Fostering a Pet


What do pet fosters do?

Pet fosters are very much like child foster parents. They care for a homeless pet as if he was their own until he gets adopted. Shelter environments can be extremely stressful for animals. It is much more comfortable for them to stay in a home environment. They are able to get more individualized care in someone's home. It also gives them better socialization skills, which makes them a more well-adjusted pet. The foster parent is able to learn about the pet's personality, likes, and dislikes so that he can be better matched to the right forever home. Most importantly, pet fosters save lives!


Do I have a say in the type of animal I will foster?

Absolutely!  If you join our foster program, you will choose the type of animal you'd like to foster (dog, rabbit, cat, etc.).  Then, we will match you with a suitable pet to foster. For example, if you have a female dog who does not get along with other females, we will only have you foster male dogs. If you work full- time and cannot care for young puppies/kittens, we will only have you foster adult animals. You will be a part of the adoption process to determine if an applicant is a suitable match for your foster pet. You will then get to experience the joy of helping a homeless animal find a loving "furever" family of his own.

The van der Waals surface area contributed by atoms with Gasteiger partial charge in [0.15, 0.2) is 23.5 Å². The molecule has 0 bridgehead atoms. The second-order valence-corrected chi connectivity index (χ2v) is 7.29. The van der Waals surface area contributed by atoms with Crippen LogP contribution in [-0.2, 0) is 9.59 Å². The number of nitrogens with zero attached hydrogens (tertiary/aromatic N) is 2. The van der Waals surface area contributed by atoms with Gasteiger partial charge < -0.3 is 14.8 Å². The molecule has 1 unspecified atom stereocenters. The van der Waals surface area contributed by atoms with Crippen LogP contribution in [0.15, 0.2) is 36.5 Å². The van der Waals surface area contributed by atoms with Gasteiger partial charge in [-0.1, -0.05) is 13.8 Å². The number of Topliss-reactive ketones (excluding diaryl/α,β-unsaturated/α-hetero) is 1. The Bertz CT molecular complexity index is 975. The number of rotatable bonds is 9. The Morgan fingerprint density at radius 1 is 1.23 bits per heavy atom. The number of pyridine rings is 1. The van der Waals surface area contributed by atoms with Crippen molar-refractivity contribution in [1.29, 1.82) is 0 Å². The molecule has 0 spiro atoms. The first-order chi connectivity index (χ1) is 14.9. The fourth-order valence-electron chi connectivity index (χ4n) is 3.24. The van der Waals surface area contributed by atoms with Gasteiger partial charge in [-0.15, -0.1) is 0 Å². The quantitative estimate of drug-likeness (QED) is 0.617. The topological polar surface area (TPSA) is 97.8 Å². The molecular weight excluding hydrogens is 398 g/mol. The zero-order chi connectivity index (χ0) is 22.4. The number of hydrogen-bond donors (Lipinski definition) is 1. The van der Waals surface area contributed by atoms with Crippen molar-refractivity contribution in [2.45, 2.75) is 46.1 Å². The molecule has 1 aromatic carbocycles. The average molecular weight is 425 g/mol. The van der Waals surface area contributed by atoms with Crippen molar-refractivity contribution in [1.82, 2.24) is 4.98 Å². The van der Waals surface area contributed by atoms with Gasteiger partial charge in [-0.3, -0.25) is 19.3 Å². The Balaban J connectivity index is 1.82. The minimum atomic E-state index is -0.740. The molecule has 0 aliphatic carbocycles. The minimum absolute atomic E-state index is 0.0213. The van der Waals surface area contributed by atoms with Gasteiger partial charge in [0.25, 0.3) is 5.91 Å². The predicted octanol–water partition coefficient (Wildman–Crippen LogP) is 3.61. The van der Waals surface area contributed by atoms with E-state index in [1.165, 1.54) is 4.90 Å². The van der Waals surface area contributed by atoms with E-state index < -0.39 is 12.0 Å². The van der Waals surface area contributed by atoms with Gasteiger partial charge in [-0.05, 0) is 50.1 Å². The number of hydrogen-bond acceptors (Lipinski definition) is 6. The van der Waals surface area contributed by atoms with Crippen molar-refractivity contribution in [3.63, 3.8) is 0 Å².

Am I financially responsible for this pet?

No! All veterinary care is paid for by P.A.W.S.  P.A.W.S. We will also provide you with food, litter, a carrier, as well as any other supplies or equipment you need for your foster pet.


How long will I keep a pet?

It's impossible to predict how long an animal will remain in foster care. Some pets are adopted within 24 hours of becoming available. Others wait years for a home. P.A.W.S. does not euthanize an animal for taking too long to be adopted. If you cannot commit to this kind of unpredictable long-term care, we still need your help! You can pet-sit for a week or a weekend for another foster family who is going on vacation. Perhaps you can care for a mama cat and her litter until the kittens are weaned. Maybe you are set up to care for a dog who is undergoing heartworm treatment and needs to be away from the excitement of other dogs. Just let us know what you can commit to.


How do you give them up?

This is the most common question we are asked. Getting attached to your foster pet is normal. After all, we do this because we love animals! The answer is simple. It saves lives! It is hard to say goodbye to a pet we've fallen in love with, but the alternative is even sadder. We get the satisfaction of helping a previously lost or unwanted animal find a loving forever home. That makes it all worth it. The trick is to get attached with velcro and not glue.


What if I get attached?

If you do get attached and would like to adopt your foster animal, that's ok!  Foster families can go through the adoption process and pay the adoption fee just like any other adopter.


How do I become a pet foster?

If you decide you would like to foster one of our animals, please complete an application by clicking the application button on this page.  We are always in need of more fosters!


1224 W Main St •  Greenfield, IN 46140  •  pawshancock1 [ at ]